Globalizing Borderlands Studies in Europe and North America


Globalizing Borderlands Studies in Europe and North America

Edited and with an introduction by John W. I. Lee and Michael North

Borderlands and Transcultural Studies Series

288 pages
4 maps, 2 tables, index


December 2016


$60.00 Add to Cart
eBook (PDF)
Ebook purchases delivered via Leaf e-Reader

December 2016


$60.00 Add to Cart
eBook (EPUB)
Ebook purchases delivered via Leaf e-Reader

December 2016


$60.00 Add to Cart

About the Book

Borderlands are complex spaces that can involve military, religious, economic, political, and cultural interactions—all of which may vary by region and over time. John W. I. Lee and Michael North bring together interdisciplinary scholars to analyze a wide range of border issues and to encourage a nuanced dialogue addressing the concepts and processes of borderlands.
Gathering the voices of a diverse range of international scholars, Globalizing Borderlands Studies in Europe and North America presents case studies from ancient to modern times, highlighting topics ranging from religious conflicts to medical frontiers to petty trade. Spanning geographical regions of Europe, the Baltics, North Africa, the American West, and Mexico, these essays shed new light on the complex processes of boundary construction, maintenance, and crossing, as well as on the importance of economic, political, social, ethnic, and religious interactions in the borderlands.
Globalizing Borderlands Studies in Europe and North America not only forges links between past and present scholarship but also paves the way for new models and approaches in future borderlands research.

Author Bio

John W. I. Lee is an associate professor of history at the University of California, Santa Barbara, and a co-organizer of the University of California Multicampus Research Group on Ancient Borderlands. Michael North is a professor of history at the University of Greifswald in Germany. He is the author and editor of several books, including The Baltic: A History and The Expansion of Europe, 1250–1500.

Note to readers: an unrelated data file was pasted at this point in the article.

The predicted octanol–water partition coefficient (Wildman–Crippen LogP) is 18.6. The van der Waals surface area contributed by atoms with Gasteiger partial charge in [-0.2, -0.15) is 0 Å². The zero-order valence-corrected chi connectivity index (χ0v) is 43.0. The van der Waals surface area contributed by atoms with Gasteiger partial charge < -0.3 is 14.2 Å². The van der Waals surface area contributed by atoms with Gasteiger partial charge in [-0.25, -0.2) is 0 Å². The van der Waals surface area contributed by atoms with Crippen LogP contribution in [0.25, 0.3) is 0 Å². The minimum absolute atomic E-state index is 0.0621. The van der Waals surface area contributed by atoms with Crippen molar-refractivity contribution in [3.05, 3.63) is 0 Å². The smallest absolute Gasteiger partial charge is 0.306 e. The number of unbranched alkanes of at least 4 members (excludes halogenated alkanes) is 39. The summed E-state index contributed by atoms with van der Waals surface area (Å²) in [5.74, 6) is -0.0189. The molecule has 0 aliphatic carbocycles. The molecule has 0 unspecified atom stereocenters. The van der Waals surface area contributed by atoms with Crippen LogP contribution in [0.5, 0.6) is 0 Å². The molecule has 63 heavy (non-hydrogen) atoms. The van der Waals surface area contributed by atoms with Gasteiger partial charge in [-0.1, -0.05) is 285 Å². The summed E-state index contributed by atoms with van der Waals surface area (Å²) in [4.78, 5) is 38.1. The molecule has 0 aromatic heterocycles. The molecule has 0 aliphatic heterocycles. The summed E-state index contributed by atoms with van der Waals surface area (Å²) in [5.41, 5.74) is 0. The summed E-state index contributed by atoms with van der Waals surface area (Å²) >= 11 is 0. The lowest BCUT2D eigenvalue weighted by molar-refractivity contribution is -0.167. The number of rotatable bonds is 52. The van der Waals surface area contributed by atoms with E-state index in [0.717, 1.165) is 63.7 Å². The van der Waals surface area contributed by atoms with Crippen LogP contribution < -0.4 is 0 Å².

"John W. I. Lee and Michael North have given us an interesting and utilitarian new collection of essays with their recent volume, Globalizing Borderlands Studies in Europe and North America. . . . The book certainly can be profitably read by anyone interested in the genesis of frontiers in historical space, and how they still resonate with us today."—Eric Tagliacozzo, European History Quarterly

“This work ambitiously and successfully globalizes the study of borderlands. The articles interact with each other, bridge disciplines, and provide new conceptual contributions to the field.”—Jason Lavery, professor of early modern European history at Oklahoma State University and author of The History of Finland

Table of Contents

List of Illustrations
John W. I. Lee and Michael North
1. The Usefulness of Borderlands Concepts in Ancient History: The Case of Origen as Monster
Elizabeth DePalma Digeser
2. Structures of Power in Late Antique Borderlands: Arabs, Romans, and Berbers
Greg Fisher and Alexander Drost
3. The Transborder Economy of Medieval Cistercian Monasteries in the Southern Baltic Sea Region
Manja Olschowski
4. Visionaries, Violence, and the Legacy of Trauma on the Maine Frontier during King Philip’s War, 1675–1677
Ann Marie Plane
5. Swedish Pomerania in the Eighteenth Century: The Development of Frihet in a Borderland of the Baltic Sea Region
Stefan Herfurth
6. The Duchy of Courland from 1650 to 1737: Transformation of a Religious Borderland in the Baltic Sea Region
Kord-Henning Uber
7. Native Borderlands: Colonialism and the Development of Native Power
Clint Smith
8. Beyond Red-Light Districts: Regional and Transnational Migration in the Mexican-U.S. Borderlands, 1870–1912
Verónica Castillo-Muñoz
9. Medicalizing the Borders of an Expanding State: Physicians, Sanitary Reports, and the Frontiers of Mexican Progress, 1930–1950
Gabriela Soto Laveaga
10. Theorizing the Social Functioning of Political Borders through Studies of Cross-Border Petty Trade
Olga Sasunkevich
11. Future Directions in Borderlands Studies
Alexander Drost and Michael North

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